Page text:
Cop Fights State Agency For Right To Place '0INK' License Plate On His Own Vehicle
from the this-is-why-the-word-'humorless'-often-precedes-'bureaucrat' dept
Vehicle vanity plates are a form of expression — albeit one often severely limited by the arbitrary decisions of state agencies. Last year, we covered a man’s battle against New Hampshire’s Dept. of Motor Vehicles for the right to
be subjected to increased police harassment attach a “COPSLIE” license plate to his car. He won (but probably also lost), in part because his backup vanity plate application — for a government-hugging “GR8GOVT” — was approved by the agency.
This put to lie the agency’s claim that it only forbade plates that would be “offensive” to a “reasonable person.” Many more people would disagree with the sentiment that government is “great” than would find the thought of cops lying “offensive.” It didn’t help that the agency also pointed out in its rejection paperwork that individual employees found his “COPSLIE” plate insulting — thereby inserting the agency as a proxy for the average New Hampshirean.
Now, the shoe’s on the other foot (to a certain extent…) and the battle is being fought in a different state. First off, it’s a cop who’s being denied his request for a vanity plate. The common ingredient is a highly-arbitrary rejection process. Here’s a very brief summary, from Martha Neil’s article for the ABA Journal.
An Indiana cop may be on the verge of regaining his treasured 0INK vanity plate.
The state’s top court heard arguments Thursday on a class action pursued by Greenfield police officer Rodney Vawter, with the help of the American Civil Liberties Union of Indiana, after his renewal application for the 0INK license plate was denied, the Associated Press reports.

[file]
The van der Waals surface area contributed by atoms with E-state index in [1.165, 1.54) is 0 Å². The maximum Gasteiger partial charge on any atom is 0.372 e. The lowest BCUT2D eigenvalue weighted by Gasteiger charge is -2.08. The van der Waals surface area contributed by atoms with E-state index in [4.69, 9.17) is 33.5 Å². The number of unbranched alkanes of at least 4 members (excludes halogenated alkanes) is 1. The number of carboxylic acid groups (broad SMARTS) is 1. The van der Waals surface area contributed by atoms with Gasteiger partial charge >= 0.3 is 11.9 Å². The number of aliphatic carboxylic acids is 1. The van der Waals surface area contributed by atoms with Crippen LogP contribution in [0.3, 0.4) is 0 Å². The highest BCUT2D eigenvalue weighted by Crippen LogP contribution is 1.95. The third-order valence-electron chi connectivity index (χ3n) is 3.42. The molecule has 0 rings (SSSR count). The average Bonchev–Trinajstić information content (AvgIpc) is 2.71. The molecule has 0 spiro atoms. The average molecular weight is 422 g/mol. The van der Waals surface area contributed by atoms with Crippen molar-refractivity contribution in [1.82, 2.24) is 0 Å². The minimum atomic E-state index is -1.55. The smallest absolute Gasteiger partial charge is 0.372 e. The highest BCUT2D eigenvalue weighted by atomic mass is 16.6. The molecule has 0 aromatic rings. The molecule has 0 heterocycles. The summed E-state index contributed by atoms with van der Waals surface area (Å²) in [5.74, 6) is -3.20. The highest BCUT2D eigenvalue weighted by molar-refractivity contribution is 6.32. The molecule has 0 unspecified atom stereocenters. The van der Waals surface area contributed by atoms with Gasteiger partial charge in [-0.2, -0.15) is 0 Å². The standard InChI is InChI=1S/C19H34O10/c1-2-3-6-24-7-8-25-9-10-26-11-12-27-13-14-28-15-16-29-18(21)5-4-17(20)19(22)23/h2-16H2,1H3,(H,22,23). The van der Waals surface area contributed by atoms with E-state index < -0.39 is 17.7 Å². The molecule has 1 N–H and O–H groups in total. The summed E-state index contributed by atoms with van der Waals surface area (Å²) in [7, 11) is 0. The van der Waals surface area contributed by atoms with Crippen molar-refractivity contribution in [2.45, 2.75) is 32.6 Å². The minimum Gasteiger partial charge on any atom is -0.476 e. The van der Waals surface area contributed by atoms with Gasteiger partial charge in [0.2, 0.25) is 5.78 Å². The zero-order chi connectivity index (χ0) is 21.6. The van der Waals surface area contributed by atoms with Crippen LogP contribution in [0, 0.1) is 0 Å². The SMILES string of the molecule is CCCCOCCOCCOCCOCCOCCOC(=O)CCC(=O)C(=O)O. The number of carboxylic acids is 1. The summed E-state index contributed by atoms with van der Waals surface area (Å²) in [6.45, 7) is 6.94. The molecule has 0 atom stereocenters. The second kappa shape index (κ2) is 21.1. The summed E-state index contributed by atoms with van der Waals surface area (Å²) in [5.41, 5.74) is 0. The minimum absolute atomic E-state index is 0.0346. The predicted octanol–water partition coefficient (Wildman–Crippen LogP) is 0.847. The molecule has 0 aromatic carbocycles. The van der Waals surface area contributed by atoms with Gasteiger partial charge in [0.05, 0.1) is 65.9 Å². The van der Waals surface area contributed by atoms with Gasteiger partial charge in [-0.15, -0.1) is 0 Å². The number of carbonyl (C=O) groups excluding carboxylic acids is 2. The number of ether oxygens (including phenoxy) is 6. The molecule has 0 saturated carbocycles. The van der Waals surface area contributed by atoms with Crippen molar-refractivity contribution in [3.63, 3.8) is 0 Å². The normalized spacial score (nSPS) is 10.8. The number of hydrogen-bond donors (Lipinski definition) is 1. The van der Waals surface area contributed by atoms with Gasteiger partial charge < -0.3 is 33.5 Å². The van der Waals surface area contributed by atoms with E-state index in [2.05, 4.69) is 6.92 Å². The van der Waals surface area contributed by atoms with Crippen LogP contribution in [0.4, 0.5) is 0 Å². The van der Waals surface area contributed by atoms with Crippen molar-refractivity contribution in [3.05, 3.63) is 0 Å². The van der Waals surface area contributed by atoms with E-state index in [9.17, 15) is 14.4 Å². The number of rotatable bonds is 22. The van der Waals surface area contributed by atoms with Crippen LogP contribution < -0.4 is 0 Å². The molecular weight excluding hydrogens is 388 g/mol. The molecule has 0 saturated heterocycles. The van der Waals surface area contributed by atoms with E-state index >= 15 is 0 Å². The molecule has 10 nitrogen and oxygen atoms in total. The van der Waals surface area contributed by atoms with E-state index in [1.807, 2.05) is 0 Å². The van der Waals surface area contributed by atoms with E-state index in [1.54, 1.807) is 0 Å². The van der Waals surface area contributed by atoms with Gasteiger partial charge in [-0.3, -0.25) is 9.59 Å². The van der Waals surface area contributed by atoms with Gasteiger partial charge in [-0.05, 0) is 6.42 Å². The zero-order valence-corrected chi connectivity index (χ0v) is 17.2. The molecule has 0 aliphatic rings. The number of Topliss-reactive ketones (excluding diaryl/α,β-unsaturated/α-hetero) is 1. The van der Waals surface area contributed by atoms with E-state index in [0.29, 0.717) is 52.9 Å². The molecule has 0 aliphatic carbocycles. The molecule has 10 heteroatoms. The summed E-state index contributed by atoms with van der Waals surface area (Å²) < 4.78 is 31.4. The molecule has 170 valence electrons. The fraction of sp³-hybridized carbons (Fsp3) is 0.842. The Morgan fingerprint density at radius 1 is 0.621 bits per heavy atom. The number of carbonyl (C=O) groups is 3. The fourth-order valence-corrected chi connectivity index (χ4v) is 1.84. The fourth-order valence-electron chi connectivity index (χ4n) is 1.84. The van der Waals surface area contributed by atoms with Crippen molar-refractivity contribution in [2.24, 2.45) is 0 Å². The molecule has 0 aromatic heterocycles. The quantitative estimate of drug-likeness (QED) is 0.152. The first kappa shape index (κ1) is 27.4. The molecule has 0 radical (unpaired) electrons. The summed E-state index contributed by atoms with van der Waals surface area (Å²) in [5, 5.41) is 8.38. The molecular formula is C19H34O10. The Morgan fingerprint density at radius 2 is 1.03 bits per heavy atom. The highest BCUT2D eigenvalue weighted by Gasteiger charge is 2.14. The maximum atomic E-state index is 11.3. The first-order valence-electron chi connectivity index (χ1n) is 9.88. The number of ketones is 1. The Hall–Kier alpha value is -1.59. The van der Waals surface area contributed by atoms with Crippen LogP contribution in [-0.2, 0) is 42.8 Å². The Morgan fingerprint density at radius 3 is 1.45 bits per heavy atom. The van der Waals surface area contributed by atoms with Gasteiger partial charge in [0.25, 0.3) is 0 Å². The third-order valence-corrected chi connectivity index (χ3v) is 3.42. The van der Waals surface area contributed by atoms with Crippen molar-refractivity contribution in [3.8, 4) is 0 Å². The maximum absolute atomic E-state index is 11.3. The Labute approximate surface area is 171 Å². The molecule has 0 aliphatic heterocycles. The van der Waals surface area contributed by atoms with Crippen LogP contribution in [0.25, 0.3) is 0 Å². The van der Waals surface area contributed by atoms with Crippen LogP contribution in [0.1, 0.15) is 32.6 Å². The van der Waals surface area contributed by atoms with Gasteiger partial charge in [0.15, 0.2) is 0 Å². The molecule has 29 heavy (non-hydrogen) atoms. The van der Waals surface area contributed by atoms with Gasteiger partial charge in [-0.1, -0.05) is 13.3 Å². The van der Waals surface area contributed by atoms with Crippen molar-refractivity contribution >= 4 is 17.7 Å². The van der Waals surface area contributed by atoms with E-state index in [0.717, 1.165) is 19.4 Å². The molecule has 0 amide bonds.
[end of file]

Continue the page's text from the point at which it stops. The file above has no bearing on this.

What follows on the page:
Vawter, a rare self-effacing law enforcement officer, had the plate for three years before the state suddenly revoked it, claiming it was “offensive.” Of course, the state seems to have no idea what is or isn’t offensive, and simply rolls dice/throws darts/flips coins when dealing with vanity plate applications, as Tim Evans of the Indy Star pointed out earlier this year.
What’s the difference between the words HATER and HATERS?
Nothing other than the letter “s” — unless you ask the Indiana Bureau of Motor Vehicles.
The BMV denied a personalized license plate request for “HATER” but approved one that said “HATERS.”
It also denied “SXY” but approved “BIGGSXY.” “FOX LIES” was rejected, but “FOX NEWS” was given a thumbs-up. “CNCR SUX” was a no-no, but “WNTR SUX” was A-OK.
The ACLU, which is representing Vawter in his license plate battle, found even more examples of the impossible (and impossibly flexible) “standard” the state’s Bureau of Motor Vehicles applies to plate applications.
Ken Falk, the ACLU’s legal director, cited plates the BMV has allowed that also might be deemed offensive, such as “BLK JEW,” ”HATE” and “FOXY GMA.”
It’s this sort of thing that led to a county Superior Court judge declaring the BMV’s inconsistent policy unconstitutional back in May. Nevertheless, the state’s Solicitor General says the BMV retains the right to reject “offensive messages” — which apparently covers Vawter’s joking self-disparagement. It’s taking this all the way to the state’s Supreme Court. And rather than approve the “UNHOLY” license plate requested by a KISS fan (after approving others like “BIBLE4ME” and “GODTHANKS”), the BMV has simply chosen to stop issuing vanity plates until the Supreme Court makes a final decision.
Quite obviously, Vawter’s plate would offend roughly zero people — certainly far fewer than other plates the agency has issued. The fact that Vawter had the plate for three years before the BMV decided to claw it back only adds to general untrustworthiness of the BMV’s slippery approval process. As it stands, the system is obviously (and almost flagrantly) unconstitutional. Hopefully, the state Supreme Court will make a final determination and force the BMV to give Vawter back his in-joke/vanity plate. And hopefully this determination will curb the number of rejections handed out by overly-sensitive bureaucrats with more power than skin thickness.